$27mil in Federal Funding to Locate Children Who Died at Residential Schools

Residential Schools

Crown-Indigenous Relations Minister Carolyn Bennett announced Wednesday that the federal government is ready to distribute $27 million in pre-announced funding to assist Indigenous communities in locating and memorializing children who died at residential schools.

Bennett said that by the end of the day, First Nations who want to move forward with burial site searches and commemorations will have information about how to access this funding, “which will be distributed on an urgent basis.”

On May 28, the Tk’emlúps te Secwépemc First Nation in Kamloops, B.C. announced that it had found the remains of 215 children buried at the site of the former Kamloops Indian Residential School, using ground-penetrating radar.

In the days that have followed this horrific discovery, there have been calls from First Nations leaders, residential school survivors, and opposition parties for the federal government to fund the research and excavation of all sites of former residential schools for unmarked graves.

“Indigenous communities from coast, to coast, to coast are calling for support in this important but challenging work. Our government is here there to support them,” Bennett said.

The unspent funding now ready to roll out the door comes from the 2019 federal budget, as part of what was a $33.8-million commitment to be spent over three years to fund the National Residential School Student Death Register and to help “establish and maintain an online registry of known residential school cemeteries.”

Facing questions about why it took years for this money to be made available, the minister said that it took years for the federal government to be “ready” to roll out the funding, spending the other $6.8 million on setting up the death register and online archive of known cemeteries, as well as to engage with Indigenous communities, residential school survivors, and other stakeholders such as archivists.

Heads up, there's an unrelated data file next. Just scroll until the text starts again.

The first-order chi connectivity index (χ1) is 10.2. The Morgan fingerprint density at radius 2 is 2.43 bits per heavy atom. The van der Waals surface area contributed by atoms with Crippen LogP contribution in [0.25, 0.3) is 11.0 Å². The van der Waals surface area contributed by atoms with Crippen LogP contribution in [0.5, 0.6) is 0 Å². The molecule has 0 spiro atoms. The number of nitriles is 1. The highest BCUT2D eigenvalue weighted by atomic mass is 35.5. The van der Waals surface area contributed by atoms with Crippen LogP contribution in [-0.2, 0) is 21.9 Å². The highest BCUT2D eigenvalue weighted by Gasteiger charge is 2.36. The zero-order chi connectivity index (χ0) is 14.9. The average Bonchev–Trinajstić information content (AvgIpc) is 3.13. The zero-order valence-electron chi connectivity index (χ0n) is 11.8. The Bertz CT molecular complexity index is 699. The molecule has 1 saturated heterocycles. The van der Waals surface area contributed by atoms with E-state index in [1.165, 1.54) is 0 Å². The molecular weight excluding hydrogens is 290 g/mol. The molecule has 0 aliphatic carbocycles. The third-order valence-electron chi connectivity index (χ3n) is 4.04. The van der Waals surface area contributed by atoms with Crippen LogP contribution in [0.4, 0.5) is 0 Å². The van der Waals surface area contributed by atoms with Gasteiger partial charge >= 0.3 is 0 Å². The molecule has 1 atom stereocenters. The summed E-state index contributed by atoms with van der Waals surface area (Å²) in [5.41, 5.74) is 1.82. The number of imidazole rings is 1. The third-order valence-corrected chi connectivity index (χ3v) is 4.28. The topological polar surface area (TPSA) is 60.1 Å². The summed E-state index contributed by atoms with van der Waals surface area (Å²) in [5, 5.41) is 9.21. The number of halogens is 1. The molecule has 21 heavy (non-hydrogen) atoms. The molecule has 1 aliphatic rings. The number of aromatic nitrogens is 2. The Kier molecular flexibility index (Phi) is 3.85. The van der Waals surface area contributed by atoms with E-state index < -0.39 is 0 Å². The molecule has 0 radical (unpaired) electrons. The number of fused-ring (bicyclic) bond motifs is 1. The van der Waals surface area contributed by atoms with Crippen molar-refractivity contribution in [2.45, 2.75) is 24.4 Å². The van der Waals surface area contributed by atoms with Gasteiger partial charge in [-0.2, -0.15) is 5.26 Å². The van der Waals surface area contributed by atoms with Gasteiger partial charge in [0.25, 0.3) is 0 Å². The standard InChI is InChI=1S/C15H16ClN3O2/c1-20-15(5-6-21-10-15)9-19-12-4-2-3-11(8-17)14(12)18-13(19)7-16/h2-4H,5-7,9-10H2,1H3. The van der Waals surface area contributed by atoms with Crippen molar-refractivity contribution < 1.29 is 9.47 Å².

“They have been very clear. They want the work to be Indigenous-led, community-based, survivor-centric, and culturally-sensitive. They wanted support for the research, access to archaeological expertise, and commemoration. We also learned about their wishes for appropriate commemoration ceremonies and markers and re-burial in home communities where requested,” said Bennett.

The funding was earmarked to specifically address the 2015 Truth and Reconciliation Commission’s calls to action 72 to 76, which focus on what needs to be done to further address the missing children and burials at residential schools.

Among what’s been asked for: maps showing the location of deceased residential school children; appropriate ceremonies, markers, and reburials; procedures for the ongoing identification, documentation, maintenance, commemoration, and protection of residential school cemeteries or other sites at which residential school children were buried.

Prior to Wednesday, according to the government’s own progress report on these calls, little more has occurred than: “Crown-Indigenous Relations and Northern Affairs Canada has begun discussions with various partners... towards collaborating on an engagement strategy to gain a better understanding of the range of Indigenous family and community needs and interests and about how best to move forward in a comprehensive manner.”